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Jordi88 01-01-2008 10:07 PM

How to handle wall problem?
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I am in the process of remodeling my bathroom. Today I removed a tacky wallpaper border the previous owner had installed and discovered under it chipping paint. I've never dealt with chipping paint before, I've been told to sand down the area and primer it.

What confuses me, is while I was removing the wallpaper, I noticed a brown almost cardboard like material was exposed where the paint had chipped off. When I would spray the area with water (to loosen up the wallpapers adhesive) this cardboard like material easily came off and exposed a light brown board.

There is so much chipping I don't know if sanding the area would even look good? Should I chip off the remaining paint and remove this cardboard like material and then primer that area?

The picture I have attached is an area where I removed the chipping paint and the cardboard like material... Any guidance would be great.

Jordi88 01-02-2008 07:56 PM

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Originally Posted by ToolGuy View Post
Just by reading my reply you already know more than I did at 19.

What you may have there is layers upon layers of old wall paper over wood-lath plaster. I've removed entire apartment's of the stuff and sometimes the walls are sound while other times it turns out the paper is actually holding the plaster together. If your house was built between 1900 and 1930, I'm guessing this is the case.

If it was built later, say '50s or so, then it's probably drywall. Without seeing more of it, there's no way I can say for sure.

I doubt that it's hardboard, which is not actually that hard. It's basically paper about 1/2 inch thick. Whatever the case, there's not really any benefit to removing more than necessary, except maybe if you're just curious. If you want to see what's under there, I'd say go ahead. Whatever you do, it's going to need patched, but the deeper you dig the more you have to patch. Also, if you get much deeper, using the light weight spackle will no longer be the better way to go.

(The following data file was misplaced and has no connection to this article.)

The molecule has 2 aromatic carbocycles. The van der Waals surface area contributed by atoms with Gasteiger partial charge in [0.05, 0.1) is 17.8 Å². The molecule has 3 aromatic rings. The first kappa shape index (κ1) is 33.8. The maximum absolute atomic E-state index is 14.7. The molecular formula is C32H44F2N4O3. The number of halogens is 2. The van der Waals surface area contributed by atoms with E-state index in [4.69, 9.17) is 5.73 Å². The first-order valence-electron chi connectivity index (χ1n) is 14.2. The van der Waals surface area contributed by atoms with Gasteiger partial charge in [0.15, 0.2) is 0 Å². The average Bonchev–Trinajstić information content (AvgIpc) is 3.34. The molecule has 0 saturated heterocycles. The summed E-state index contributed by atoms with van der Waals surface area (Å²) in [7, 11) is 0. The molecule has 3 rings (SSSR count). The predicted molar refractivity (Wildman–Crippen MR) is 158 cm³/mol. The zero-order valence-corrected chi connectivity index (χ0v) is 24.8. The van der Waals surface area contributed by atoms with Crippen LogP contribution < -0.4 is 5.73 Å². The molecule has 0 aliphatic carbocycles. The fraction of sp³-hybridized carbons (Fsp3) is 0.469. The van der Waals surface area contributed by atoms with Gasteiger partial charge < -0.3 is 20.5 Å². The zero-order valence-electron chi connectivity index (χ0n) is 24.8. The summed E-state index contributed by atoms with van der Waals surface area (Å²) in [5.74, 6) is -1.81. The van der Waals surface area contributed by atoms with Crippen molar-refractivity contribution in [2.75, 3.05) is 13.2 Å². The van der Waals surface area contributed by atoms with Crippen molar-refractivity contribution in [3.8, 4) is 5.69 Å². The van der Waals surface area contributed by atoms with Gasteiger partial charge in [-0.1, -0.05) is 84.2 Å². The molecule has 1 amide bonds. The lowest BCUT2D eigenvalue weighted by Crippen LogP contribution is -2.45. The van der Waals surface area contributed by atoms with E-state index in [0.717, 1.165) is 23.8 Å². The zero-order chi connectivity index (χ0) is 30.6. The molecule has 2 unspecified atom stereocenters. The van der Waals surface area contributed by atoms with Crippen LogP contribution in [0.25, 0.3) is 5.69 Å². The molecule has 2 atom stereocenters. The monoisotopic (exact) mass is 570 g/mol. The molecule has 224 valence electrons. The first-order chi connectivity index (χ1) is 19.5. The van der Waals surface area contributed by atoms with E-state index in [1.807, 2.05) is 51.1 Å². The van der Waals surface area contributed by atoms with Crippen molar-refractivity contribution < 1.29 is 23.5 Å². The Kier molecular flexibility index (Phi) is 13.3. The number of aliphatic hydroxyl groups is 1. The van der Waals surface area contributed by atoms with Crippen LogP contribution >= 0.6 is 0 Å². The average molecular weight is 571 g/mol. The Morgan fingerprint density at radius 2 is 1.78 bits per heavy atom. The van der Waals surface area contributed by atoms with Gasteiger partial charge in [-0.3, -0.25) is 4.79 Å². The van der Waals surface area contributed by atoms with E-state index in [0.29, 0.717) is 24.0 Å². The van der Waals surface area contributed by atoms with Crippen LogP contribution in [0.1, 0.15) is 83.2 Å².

If you decide to remove more (you're doing so right now, aren't you), then post a couple more photos, maybe of the whole wall so I can get a better idea of the construciton. The more information I have, the better I can advise.

I gotta hit the sack, but I'll check in tomorrow after work to see how you're doing.

Two of four walls have chipping paint present. What I find odd about the whole issue is that below a certain point on the wall (see the dark blue lower portion of the wall in the picture) the paint is perfectly find and can not and does not need to be chipped.

I felt This area had been originally too big for the spackle remedy to be effective. I've decided to chip off all the paint and wallpaper, sand down what is left, and prime and paint the wall. On one of the walls I am going to use your spackle remedy.

And one other thing. My house was built in 1915.

Jordi88 01-04-2008 11:10 PM

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Originally Posted by ToolGuy View Post
Oh, you mean you're unbiased realtor?

There's no way around it, if you want to restore or upgrade an old house and do it right, it involves a lot of work. Why do you think guys like me are so expensive to hire? So just think about how much money your saving.

If you tackle one room at a time through to completion, you're going to have one awesome old house. It may take a couple of years, but it's well worth it.

By the way, do you still have all the old trim still intact?

On one of the other walls in my bathroom was a small area of chipped paint. I bought the Easy Sand 90 and mixed it and attempted to apply it to the area. It is still drying and I don't know if I did a good job.... You can still see the the chipped out area.... I need to apply another coat when it dries and then sand it down....

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